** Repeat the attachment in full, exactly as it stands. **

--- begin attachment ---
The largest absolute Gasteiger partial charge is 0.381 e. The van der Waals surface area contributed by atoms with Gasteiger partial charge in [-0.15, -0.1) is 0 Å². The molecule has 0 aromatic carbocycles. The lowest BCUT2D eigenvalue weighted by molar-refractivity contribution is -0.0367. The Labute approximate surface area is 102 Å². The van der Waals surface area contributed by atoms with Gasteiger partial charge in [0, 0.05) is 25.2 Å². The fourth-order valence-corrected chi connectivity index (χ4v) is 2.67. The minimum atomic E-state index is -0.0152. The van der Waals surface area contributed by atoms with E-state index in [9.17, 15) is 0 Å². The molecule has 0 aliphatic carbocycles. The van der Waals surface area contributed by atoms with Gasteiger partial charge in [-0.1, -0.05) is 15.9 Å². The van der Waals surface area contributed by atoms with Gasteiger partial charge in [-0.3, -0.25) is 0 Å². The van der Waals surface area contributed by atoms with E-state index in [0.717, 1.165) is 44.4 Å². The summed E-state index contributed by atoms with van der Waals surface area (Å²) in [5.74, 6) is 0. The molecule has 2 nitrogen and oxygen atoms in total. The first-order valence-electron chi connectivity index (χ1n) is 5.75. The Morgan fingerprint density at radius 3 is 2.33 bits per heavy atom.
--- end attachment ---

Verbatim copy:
The largest absolute Gasteiger partial charge is 0.381 e. The van der Waals surface area contributed by atoms with Gasteiger partial charge in [-0.15, -0.1) is 0 Å². The molecule has 0 aromatic carbocycles. The lowest BCUT2D eigenvalue weighted by molar-refractivity contribution is -0.0367. The Labute approximate surface area is 102 Å². The van der Waals surface area contributed by atoms with Gasteiger partial charge in [0, 0.05) is 25.2 Å². The fourth-order valence-corrected chi connectivity index (χ4v) is 2.67. The minimum atomic E-state index is -0.0152. The van der Waals surface area contributed by atoms with E-state index in [9.17, 15) is 0 Å². The molecule has 0 aliphatic carbocycles. The van der Waals surface area contributed by atoms with Gasteiger partial charge in [-0.1, -0.05) is 15.9 Å². The van der Waals surface area contributed by atoms with Gasteiger partial charge in [-0.3, -0.25) is 0 Å². The van der Waals surface area contributed by atoms with E-state index in [0.717, 1.165) is 44.4 Å². The summed E-state index contributed by atoms with van der Waals surface area (Å²) in [5.74, 6) is 0. The molecule has 2 nitrogen and oxygen atoms in total. The first-order valence-electron chi connectivity index (χ1n) is 5.75. The Morgan fingerprint density at radius 3 is 2.33 bits per heavy atom.